Former SABC Chief Operating Officer (COO) Hlaudi Motsoeneng has finally taken his place in broadcaster as the corporation reappointed him the Group Executive of Corporate Affairs.
Motsoeneng, who was supposed to be on suspension based on court orders was reinstated back to his position despite controversial issues surrounding his former appointment.
SABC had in an urgent media briefing on Tuesday, announced the board’s “major decisions” to make Hlaudi Motsoeneng go back to his former job as Group Executive of Corporate Affairs.
The broadcaster’s acting group chief executive, James Aguma announced this saying that other crucial positions at the broadcaster are also filled by acting appointments.
Aguma is acting in the chief executive position while also holding the chief financial officer position on a permanent basis.
The reappointment of Motsoeneng as one of the bosses in the corporation is very crucial especially as it crowns Motsoeneng’s boastful return to the corporation.
Motsoeneng has in some days back, proudly stated that he would in a very short time return to his position in the corporation. He said it was not the first time he was forced to leave the SABC promising that he would come back to the public broadcaster stronger.
“When people were saying Hlaudi is out, you can’t decide for my future. If I leave the SABC, it will not be the first time I left the SABC, and I became stronger and stronger,” he stated while speaking at Mandoza’s funeral.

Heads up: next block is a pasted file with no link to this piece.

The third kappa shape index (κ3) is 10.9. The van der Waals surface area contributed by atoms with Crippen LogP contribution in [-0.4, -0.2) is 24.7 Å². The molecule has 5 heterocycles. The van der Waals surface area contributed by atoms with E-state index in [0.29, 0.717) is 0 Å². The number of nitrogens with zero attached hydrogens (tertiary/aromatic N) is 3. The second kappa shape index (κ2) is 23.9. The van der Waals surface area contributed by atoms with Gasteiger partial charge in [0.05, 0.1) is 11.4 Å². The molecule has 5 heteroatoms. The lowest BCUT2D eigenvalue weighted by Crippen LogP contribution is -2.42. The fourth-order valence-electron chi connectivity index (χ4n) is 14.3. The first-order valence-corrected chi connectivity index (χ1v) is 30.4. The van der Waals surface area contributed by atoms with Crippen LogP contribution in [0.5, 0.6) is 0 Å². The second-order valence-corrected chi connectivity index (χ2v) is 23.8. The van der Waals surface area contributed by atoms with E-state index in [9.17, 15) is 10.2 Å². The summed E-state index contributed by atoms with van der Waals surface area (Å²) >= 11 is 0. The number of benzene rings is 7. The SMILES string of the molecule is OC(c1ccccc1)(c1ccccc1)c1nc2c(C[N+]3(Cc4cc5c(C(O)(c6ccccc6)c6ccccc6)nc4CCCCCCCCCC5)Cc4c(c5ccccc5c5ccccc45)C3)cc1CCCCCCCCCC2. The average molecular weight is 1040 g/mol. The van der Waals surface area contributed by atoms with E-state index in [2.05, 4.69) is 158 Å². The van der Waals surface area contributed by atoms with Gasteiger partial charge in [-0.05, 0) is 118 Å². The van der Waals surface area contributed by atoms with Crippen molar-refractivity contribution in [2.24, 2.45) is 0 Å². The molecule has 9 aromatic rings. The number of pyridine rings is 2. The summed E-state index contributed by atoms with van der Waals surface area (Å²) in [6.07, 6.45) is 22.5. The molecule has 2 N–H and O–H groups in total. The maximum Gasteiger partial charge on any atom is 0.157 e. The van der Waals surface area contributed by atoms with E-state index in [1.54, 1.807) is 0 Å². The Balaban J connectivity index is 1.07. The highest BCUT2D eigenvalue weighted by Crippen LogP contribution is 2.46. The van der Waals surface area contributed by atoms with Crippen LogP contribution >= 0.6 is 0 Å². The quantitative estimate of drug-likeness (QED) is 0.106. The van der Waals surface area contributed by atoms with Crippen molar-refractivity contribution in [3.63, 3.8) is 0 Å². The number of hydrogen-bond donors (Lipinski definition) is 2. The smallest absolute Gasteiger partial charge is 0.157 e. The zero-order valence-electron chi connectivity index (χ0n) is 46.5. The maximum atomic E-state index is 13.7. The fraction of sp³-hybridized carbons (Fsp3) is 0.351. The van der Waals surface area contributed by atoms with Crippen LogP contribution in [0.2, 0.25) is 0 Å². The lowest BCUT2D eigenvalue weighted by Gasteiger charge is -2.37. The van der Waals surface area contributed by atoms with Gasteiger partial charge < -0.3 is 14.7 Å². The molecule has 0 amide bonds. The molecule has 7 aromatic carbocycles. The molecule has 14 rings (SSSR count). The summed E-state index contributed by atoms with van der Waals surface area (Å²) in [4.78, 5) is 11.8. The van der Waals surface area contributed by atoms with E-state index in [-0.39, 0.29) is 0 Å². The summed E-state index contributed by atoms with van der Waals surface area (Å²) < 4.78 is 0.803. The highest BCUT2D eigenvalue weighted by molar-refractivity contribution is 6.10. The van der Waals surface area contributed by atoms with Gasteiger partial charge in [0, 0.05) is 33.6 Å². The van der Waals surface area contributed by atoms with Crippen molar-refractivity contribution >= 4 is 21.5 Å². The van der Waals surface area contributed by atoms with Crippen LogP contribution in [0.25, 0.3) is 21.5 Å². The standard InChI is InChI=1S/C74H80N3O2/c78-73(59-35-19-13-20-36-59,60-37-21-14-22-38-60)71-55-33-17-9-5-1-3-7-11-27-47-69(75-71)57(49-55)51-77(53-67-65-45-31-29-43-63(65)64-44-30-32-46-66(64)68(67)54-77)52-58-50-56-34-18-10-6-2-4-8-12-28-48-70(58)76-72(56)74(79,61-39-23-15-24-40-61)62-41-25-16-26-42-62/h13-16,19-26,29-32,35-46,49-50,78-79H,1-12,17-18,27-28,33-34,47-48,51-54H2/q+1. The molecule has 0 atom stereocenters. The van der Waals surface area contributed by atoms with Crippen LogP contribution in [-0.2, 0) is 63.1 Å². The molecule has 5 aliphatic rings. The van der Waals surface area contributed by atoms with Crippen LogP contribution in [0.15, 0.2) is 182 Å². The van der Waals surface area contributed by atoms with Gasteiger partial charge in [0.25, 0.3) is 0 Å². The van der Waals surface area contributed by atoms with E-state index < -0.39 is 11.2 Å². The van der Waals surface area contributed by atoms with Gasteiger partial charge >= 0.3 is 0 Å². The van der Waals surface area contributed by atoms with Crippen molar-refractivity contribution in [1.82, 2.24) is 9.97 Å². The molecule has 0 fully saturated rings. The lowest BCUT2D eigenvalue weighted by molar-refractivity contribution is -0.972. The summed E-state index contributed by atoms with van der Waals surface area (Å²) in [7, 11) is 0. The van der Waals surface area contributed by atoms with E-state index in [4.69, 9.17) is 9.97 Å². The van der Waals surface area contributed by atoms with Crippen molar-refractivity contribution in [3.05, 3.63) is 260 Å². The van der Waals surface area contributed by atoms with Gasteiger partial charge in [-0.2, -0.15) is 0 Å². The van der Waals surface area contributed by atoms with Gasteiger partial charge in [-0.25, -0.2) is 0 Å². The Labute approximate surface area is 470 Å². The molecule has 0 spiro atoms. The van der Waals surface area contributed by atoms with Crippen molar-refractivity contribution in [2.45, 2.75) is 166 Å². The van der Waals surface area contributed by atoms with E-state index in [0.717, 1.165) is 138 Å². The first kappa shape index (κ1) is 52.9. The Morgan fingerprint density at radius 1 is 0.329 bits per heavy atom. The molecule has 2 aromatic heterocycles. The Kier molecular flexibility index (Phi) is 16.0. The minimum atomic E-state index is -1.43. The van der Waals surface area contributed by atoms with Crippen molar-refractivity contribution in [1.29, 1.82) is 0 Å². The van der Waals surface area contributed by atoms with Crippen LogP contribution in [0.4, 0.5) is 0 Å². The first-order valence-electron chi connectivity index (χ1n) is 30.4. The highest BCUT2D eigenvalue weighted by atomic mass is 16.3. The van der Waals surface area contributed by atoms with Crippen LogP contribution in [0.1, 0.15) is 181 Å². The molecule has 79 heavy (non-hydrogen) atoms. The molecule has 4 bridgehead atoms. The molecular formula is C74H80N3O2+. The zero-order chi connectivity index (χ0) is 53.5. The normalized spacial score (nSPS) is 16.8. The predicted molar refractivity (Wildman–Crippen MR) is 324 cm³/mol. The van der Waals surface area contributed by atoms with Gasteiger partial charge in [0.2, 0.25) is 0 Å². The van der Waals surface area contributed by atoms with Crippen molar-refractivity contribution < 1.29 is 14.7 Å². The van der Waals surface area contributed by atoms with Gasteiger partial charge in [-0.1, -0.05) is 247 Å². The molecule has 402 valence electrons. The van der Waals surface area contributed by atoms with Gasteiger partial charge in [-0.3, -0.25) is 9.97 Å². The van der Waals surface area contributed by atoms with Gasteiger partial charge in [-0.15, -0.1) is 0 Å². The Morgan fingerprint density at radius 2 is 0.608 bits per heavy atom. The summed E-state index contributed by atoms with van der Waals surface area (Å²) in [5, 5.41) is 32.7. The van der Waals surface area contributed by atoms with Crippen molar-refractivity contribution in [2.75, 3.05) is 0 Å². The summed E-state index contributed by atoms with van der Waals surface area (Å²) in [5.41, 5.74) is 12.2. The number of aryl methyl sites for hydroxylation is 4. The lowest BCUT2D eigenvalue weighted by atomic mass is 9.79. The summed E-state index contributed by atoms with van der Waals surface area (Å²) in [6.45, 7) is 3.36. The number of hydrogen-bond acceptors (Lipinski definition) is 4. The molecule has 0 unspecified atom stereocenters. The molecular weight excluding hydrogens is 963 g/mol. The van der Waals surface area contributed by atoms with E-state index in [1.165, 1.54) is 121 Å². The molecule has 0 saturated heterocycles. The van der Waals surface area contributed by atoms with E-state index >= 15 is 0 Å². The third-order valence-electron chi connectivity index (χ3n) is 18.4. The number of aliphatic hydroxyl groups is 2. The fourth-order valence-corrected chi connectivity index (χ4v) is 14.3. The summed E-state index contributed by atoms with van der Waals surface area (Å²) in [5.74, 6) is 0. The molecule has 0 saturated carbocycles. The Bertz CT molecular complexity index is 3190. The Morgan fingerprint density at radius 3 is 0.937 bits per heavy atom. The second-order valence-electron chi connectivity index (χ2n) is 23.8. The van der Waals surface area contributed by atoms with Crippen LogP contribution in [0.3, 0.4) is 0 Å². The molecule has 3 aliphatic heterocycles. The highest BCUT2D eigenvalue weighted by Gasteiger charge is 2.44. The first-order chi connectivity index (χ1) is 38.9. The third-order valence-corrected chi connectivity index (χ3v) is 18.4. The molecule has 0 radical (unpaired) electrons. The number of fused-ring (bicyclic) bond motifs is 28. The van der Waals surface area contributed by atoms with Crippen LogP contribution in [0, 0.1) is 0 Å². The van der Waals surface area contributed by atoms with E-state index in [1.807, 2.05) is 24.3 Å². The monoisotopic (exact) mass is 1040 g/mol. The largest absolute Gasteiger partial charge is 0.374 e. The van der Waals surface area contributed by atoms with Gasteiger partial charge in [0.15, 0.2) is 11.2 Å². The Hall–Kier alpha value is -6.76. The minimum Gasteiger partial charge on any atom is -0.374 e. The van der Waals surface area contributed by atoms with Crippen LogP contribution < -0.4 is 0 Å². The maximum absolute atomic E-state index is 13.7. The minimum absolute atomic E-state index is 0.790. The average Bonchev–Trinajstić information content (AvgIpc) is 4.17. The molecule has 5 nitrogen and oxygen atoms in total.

Meanwhile, the SABC board reportedly wrote to Minister of Communications, Faith Muthambi, requesting that she re-appoint Motsoeneng.
SABC board chairperson Professor Mbulaheni Maguvhe also said Motsoeneng was free to apply for the position of chief operating officer, which he held until Monday when the Supreme Court of Appeal (SCA) upheld the Western Cape High Court ruling that Motsoeneng’s appointment to that position was irrational and must be set aside.
This comes after the African National Congress (ANC) urged the minister to respect court rulings, suggesting she would not have political support for such a move.
The Broadcasting, Electronic, Media and Allied Workers Union (Bemawu) even called for Motsoeneng’s account to be frozen until he is cleared from the R570m contract allegations.
Sunday press reported that Motsoeneng was paid R11.4-million in commissions or bonuses for facilitating a R500-million deal with MultiChoice to create SABC channels on DStv.
Reacting to his sudden appointment, the Democratic Alliance (DA)’s communications spokesman Phumzile van Damme said the time had come for Parliament to heed the DA’s call for a parliamentary inquiry into the crisis at the SABC.